I want to answer some of Rachel's questions in the comment below.
1. I grade reviews by having students submit a form with the direct links to their reviews. This makes it much easier to find their work and saves me a lot of time. The form is embedded on a tab in our class blog here 

2. I don't worry about my students seeing what my friends are reading. (Disclaimer, I teach high school.) I don't worry because my students will only see my friends activity if I interact with their posts. So yes, if you "like" your friends review of an inappropriate book your students may see that.  There is no private on the internet. Act like a teacher at all times when online. And you students have probably already read the books you are worried about anyway.

3. What to do about former students? Keep them. I love seeing what my former students are reading. Most of them drop off in their Goodreads use after my class, but a few keep going and it is great to stay in touch.  The model for a book review I gave my students this year came from a student I had two years ago and he wrote it this past August. Two years out of my class and he is still writing reviews I can use as an example.  I have a colleague who deleted all her students from last year. Many of them are my students this year.  They were very hurt to be unfriended. If you are using a Google Form to collect URL's of reviews from current students then you don't need to worry about former students making it hard to find current students.

Friday, June 1, 2012

That Search Makes You Look Good

In an era of social media dominance who you know matters. But how do you get people to want to know you?   

You can be powerful: I'm not.
Innovative: Some people call me that.
Informative: I try, but other people are much better about breaking ed tech news than I am.
Influential: Last time I checked my Klout score was the the same as the AFLAC Duck, really.

All I've got left is funny.  I can do funny. Nick Provenzano (@TheNerdyTeacher) once told all his followers to follow me after I replied to a comment he made about airport security with a Spinal Tap reference, something about a vegetable in his pants. Pop culture is currency in social media. Knowing about the things that other smart people know about makes you part of the club. But what do you do about the things you don't know? Can you just Google it?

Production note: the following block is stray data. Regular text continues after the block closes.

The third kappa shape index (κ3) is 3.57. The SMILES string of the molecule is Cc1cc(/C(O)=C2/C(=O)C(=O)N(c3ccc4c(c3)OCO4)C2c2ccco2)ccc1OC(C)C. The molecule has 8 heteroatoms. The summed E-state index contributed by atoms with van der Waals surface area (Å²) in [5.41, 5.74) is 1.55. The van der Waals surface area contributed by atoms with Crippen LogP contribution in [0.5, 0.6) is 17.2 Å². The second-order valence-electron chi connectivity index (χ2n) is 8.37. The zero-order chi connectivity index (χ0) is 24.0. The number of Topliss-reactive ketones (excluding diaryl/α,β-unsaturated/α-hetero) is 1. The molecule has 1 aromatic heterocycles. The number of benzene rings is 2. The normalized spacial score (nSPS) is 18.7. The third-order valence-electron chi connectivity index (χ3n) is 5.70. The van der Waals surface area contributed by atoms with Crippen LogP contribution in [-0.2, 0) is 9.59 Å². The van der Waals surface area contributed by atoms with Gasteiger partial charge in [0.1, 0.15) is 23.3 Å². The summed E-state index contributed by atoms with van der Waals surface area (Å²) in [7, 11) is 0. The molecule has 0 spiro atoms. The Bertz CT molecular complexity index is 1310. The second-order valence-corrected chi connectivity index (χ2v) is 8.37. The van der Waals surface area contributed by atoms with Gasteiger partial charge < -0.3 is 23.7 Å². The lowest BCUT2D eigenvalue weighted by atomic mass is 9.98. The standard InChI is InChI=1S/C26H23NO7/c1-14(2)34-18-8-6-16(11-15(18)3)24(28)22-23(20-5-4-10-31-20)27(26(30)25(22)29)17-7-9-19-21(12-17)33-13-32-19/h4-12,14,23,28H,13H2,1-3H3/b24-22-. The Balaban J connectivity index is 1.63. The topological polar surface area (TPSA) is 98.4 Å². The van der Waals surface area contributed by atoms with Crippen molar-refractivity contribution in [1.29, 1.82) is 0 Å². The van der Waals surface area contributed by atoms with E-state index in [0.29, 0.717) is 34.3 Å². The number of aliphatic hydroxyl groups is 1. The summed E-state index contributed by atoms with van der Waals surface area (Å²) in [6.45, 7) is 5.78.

A few weeks ago I began following James Sanders (@jamestsanders) because I heard he was the keynote for a conference I can't go to on Google Apps in Education. His Twitter profile looked good and I decided he was a keeper. He is, innovative, informative, influential and it turns out, also funny.

Last Friday morning he tweeted that Doris Fisher would be in his classroom that day on short notice. He seemed like this was a big deal, so I wondered who she was. I was waiting in the drive through line at that coffee place to get some tea and scrolling through twitter. I switched over to Google and searched. Turns out it is a pretty common name. She was either a singer, a billionaire or a dead British politician. I went with the billionaire and in a few clicks found out that she was the founder of The Gap and also a major funder of KIPP schools. That fit.  Feeling more informed I tweeted back to James that I hoped he was wearing the right jeans. He got the joke and replied that he had on the wrong brand and was therefore doomed. It all happened in less time than it took to get my tea.

Am I a fraud for acting like I already knew who he was talking about? Is searching about a twitter reference cheating? I hope not. I'd like to think that's just information literacy being applied to social media. I have cultural currency in some areas, but I do borrow from Google when I need to. Now if you'll excuse me I have some online shopping to do.